(1250)  

    Minister, you have 20 seconds to answer.

[Translation]

    All right.
    I wrote letters and started a discussion with my counterparts across Canada. It is also by setting an example that we set the tone, and by setting the tone, I sincerely believe that we can encourage them to see if they can do something similar, even if it is not necessarily the same thing.

[English]

    Thank you very much.
    Mr. Maguire, you're up for three minutes.
    Thank you, Madam Chair.
    Thank you to the minister for being here.
    I mentioned Ms. Ambrose's former bill, Bill C-337 to the justices this morning. When it was studied in the committee before, the federal ombudsman for victims of crime put forward a lot of recommendations. With only one of 20 victims of sexual assault coming forward...that's part of this bill, to look at the credibility of why we don't have more people coming forward and the confidence in the system. They even went so far as to say there would be a huge gap if at least some of the recommendations of the ombudsman weren't put in the new bill.
    Can you outline if any of those were accepted?
     We took the previous bill, Bill C-337, as amended in the Senate as our base to move forward because we had unanimous consent for that bill in the last Parliament. We thought this was a good starting point. That being said, we will look at what the ombudsman has to suggest. Obviously, the point of view of victims in here is critically important, again, as you have said, to the confidence in the system. I think that's absolutely right. Making sure that a system doesn't revictimize victims, making sure there is a sensitive dialogue between actors within the system when sexual assault cases are being dealt with is critically important to moving forward, so we will listen carefully to what she has to say.
    Thanks, Minister.
    I understand that none of those.... I couldn't find them anyway, so I wonder if that might be something to look at.
    When you brought Bill C-5 forward and in drafting it, did you meet with any of the survivor groups and include any of their recommendations?
    I have met with survivor groups in a number of jurisdictions across Canada since I was appointed just over a year ago. I've heard what they have had to say. They will inform not only this piece of legislation but hopefully other pieces of legislation as we move forward.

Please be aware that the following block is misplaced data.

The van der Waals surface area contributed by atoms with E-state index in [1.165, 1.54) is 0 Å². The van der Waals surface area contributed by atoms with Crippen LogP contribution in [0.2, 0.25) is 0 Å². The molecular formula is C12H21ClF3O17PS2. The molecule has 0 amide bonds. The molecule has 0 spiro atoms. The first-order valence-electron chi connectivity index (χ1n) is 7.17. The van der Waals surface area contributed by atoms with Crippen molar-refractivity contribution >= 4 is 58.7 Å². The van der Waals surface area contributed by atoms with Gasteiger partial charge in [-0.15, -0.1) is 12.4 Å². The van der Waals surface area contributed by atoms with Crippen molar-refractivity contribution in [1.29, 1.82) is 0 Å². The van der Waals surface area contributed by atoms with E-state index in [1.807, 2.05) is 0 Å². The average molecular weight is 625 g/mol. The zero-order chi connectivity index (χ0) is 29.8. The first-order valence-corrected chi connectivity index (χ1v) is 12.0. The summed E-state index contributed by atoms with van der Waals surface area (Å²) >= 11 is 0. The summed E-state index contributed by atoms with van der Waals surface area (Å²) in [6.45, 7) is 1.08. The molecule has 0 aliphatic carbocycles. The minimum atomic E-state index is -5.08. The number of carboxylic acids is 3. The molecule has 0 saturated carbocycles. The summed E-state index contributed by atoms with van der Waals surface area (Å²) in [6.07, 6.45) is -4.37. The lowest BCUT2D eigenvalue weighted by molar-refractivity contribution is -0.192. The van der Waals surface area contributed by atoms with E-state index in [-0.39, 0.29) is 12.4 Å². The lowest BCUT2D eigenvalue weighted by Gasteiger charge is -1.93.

Can you outline some of the things you may have heard from them that are included?
    There is—and Mr. MacGregor alluded to this—in particular a lack of support for people as they move through the process. I think that's the single most important comment that I heard time and time again.
    It is mainly provincial jurisdiction, because the administration of justice is provincial, but we're working with our provincial counterparts. There are a number of very interesting proposals. I think of my home jurisdiction, Quebec, which has organisms called CAVACs, which help and accompany victims of sexual assault through these various processes. We, obviously, need to be working with the provinces to have more of those kinds of supports for victims of sexual assault.
    Thank you, Minister Lametti.
    We are moving on to Mr. Sangha. I believe you're sharing some time with Mr. Kelloway.
    Thank you, Minister, for coming today to our committee.
    It's very clear that we as legislators want to preserve the constitutional principle of judicial independence. We have heard here today Justice Kent and Justice MacDonald. They were very concerned about maintaining judicial independence.
    At this time, we find that the judicial committee has to give a report to the minister, submit a report regarding the training.
    Don't you think that this is one step we are taking toward diminishing the independence of the judiciary? If not, then what is the purpose of this reporting?

  (1255)  

    I share the concern around the table that it is fundamental that we maintain judicial independence in our system, and I respect that principle. It's part of my DNA.
    We're trying to achieve a delicate balance here. We are trying to make sure that judges who hear sexual assault cases have the appropriate degree of training and also that they are accountable. Your question really touches on the accountability.